First, it was the Washington Post, describing a murderous terrorist leader as an “austere religious scholar”. Then it was CNN, wittering about “mostly peaceful protests” – literally against a backdrop of flaming cars and buildings.

Now it’s the turn of the BBC – surprise, surprise.

The BBC has come under fire as shocked readers have demanded the broadcaster to be “defunded” after an article by the corporation described late Iranian president Ebrahim Raisi’s legacy as “mixed”.

They’re talking about, they might have remembered, the fellow widely known as the “Butcher of Tehran”.

Several readers used the “add context” [on X] feature to point out: “Ebrahim Raisi’s nickname was the ‘Butcher of Tehran’ as a result of his mass murder and brutal torture of political dissidents”.

Another added: “His victims, numbering in the thousands, included children.”

GB News

Yes, well, say what you will about that Hitler fellow, he built some good roads and cars. He even funded innovations in chemistry. We’ll call it a mixed legacy, shall we?

What positives, exactly, did the BBC find in Raisi’s “mixed legacy”?

His supporters would point to Iranian state media’s depiction of Raisi as the president of the unprivileged and poor.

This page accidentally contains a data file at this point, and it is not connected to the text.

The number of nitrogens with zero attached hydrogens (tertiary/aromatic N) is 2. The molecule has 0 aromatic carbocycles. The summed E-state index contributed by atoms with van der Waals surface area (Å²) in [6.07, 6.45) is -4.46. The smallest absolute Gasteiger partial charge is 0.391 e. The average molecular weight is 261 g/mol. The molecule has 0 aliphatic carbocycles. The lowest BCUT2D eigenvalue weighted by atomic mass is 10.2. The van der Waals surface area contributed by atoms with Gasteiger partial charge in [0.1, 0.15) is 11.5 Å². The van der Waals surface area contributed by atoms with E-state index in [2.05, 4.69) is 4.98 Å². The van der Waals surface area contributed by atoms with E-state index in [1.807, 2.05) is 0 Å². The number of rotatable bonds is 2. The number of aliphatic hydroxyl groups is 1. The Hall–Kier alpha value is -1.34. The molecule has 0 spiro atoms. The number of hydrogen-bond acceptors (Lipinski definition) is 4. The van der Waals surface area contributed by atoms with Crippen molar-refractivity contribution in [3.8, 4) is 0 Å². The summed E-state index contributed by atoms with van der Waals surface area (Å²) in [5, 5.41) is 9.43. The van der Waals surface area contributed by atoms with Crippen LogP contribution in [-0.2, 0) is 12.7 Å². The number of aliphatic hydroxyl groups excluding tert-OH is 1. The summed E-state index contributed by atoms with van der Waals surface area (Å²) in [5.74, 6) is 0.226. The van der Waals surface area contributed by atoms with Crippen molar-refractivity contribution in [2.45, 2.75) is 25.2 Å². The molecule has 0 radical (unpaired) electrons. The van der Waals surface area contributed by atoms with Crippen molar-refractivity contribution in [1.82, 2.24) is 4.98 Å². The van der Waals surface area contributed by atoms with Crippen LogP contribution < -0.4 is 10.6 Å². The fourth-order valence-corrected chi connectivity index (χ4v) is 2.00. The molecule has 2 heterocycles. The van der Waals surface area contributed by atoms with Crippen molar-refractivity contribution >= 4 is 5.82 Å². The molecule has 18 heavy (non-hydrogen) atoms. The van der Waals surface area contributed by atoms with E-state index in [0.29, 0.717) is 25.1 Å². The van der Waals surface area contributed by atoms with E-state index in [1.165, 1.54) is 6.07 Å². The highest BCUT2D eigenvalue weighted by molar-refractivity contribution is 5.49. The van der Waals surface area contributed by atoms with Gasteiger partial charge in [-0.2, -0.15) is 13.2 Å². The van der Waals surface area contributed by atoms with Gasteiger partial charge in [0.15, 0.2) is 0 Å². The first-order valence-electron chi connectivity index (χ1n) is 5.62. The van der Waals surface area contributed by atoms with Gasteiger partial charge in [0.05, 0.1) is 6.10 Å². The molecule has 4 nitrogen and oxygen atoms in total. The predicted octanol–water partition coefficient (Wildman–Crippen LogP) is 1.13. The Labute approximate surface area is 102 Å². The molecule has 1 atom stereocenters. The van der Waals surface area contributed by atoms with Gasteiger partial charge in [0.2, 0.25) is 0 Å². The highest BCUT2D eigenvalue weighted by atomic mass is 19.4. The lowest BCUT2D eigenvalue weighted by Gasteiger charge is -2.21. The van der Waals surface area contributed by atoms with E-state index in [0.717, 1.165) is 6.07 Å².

State media’s depiction. So, propaganda.

Despite this, the economic situation in Iran worsened and hardliners imposed harsher restrictions on freedom of speech, as well as a stricter dress code on women.


So, that’s it: that’s the sum total of the good bits the BBC could find: he was really good at propaganda.

In response to the BBC article, MP Andrea Jenkyns took to X to argue: “I have been campaigning for 4 years to #DefundTheBBC.”

GB News

Yet, even as the state-funded broadcaster publishes obvious nonsense to pander to violent Islamic fanatics, the state-funded regulator is attacking a private media company.

For the heinous sin of holding an open forum with the Prime Minister.

“Our live programme gave an independently selected group of undecided voters the freedom to challenge the Prime Minister without interference.

“They did this robustly, intelligently, and freely. Their 15 questions, which neither we nor the Prime Minister saw beforehand, kept him under constant pressure and covered a clearly diverse range of topics. These were their words on the issues that mattered to them.

“Among many other challenges, the Prime Minister was criticised over the ‘chronic underfunding’ of social care, the housing shortage, the likely failure of his government’s Rwanda plan, the betrayal of those injured by the Covid vaccine, and asked why the LGBT community should vote for him.

“We cannot fathom how Ofcom can claim this programme lacked the ‘appropriately wide range of significant views’ required to uphold due impartiality.”

GB News

An “appropriately wide range of significant views” means asking arts grads from both Oxford and Cambridge to agree with each other. They’re the only views the BBC and Ofcom consider “significant”. If they wanted the views of a bunch of smelly oiks, they’d give them to them.

Punk rock philosopher. Liberalist contrarian. Grumpy old bastard. I grew up in a generational-Labor-voting family. I kept the faith long after the political left had abandoned it. In the last decade...